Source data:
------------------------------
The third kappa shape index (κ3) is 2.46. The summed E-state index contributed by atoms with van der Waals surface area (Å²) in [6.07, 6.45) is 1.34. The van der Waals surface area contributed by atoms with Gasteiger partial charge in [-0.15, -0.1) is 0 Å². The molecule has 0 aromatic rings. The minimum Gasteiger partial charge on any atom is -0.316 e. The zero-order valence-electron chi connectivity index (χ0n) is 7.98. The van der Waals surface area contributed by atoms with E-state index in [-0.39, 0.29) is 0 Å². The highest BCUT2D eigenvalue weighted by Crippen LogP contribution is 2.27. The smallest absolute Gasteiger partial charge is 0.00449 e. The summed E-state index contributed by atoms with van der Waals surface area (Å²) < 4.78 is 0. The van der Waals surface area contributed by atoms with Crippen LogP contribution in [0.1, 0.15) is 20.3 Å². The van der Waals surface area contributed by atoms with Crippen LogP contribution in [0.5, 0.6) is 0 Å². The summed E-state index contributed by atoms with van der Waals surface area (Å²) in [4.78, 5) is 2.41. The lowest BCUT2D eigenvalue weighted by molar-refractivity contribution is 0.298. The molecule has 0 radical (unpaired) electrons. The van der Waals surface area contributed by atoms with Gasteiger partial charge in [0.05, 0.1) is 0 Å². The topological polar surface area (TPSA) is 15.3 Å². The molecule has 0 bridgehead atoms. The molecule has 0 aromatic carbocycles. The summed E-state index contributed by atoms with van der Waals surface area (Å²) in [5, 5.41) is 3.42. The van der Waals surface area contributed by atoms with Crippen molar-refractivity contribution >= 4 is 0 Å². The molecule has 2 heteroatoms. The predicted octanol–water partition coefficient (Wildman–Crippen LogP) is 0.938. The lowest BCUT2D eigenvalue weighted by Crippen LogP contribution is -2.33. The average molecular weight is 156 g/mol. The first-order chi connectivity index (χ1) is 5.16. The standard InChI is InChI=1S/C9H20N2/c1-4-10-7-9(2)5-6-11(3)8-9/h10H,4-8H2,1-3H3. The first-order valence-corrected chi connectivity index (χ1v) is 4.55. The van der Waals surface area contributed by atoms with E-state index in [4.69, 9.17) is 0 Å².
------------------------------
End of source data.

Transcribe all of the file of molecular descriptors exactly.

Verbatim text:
The third kappa shape index (κ3) is 2.46. The summed E-state index contributed by atoms with van der Waals surface area (Å²) in [6.07, 6.45) is 1.34. The van der Waals surface area contributed by atoms with Gasteiger partial charge in [-0.15, -0.1) is 0 Å². The molecule has 0 aromatic rings. The minimum Gasteiger partial charge on any atom is -0.316 e. The zero-order valence-electron chi connectivity index (χ0n) is 7.98. The van der Waals surface area contributed by atoms with E-state index in [-0.39, 0.29) is 0 Å². The highest BCUT2D eigenvalue weighted by Crippen LogP contribution is 2.27. The smallest absolute Gasteiger partial charge is 0.00449 e. The summed E-state index contributed by atoms with van der Waals surface area (Å²) < 4.78 is 0. The van der Waals surface area contributed by atoms with Crippen LogP contribution in [0.1, 0.15) is 20.3 Å². The van der Waals surface area contributed by atoms with Crippen LogP contribution in [0.5, 0.6) is 0 Å². The summed E-state index contributed by atoms with van der Waals surface area (Å²) in [4.78, 5) is 2.41. The lowest BCUT2D eigenvalue weighted by molar-refractivity contribution is 0.298. The molecule has 0 radical (unpaired) electrons. The van der Waals surface area contributed by atoms with Gasteiger partial charge in [0.05, 0.1) is 0 Å². The topological polar surface area (TPSA) is 15.3 Å². The molecule has 0 bridgehead atoms. The molecule has 0 aromatic carbocycles. The summed E-state index contributed by atoms with van der Waals surface area (Å²) in [5, 5.41) is 3.42. The van der Waals surface area contributed by atoms with Crippen molar-refractivity contribution >= 4 is 0 Å². The molecule has 2 heteroatoms. The predicted octanol–water partition coefficient (Wildman–Crippen LogP) is 0.938. The lowest BCUT2D eigenvalue weighted by Crippen LogP contribution is -2.33. The average molecular weight is 156 g/mol. The first-order chi connectivity index (χ1) is 5.16. The standard InChI is InChI=1S/C9H20N2/c1-4-10-7-9(2)5-6-11(3)8-9/h10H,4-8H2,1-3H3. The first-order valence-corrected chi connectivity index (χ1v) is 4.55. The van der Waals surface area contributed by atoms with E-state index in [4.69, 9.17) is 0 Å².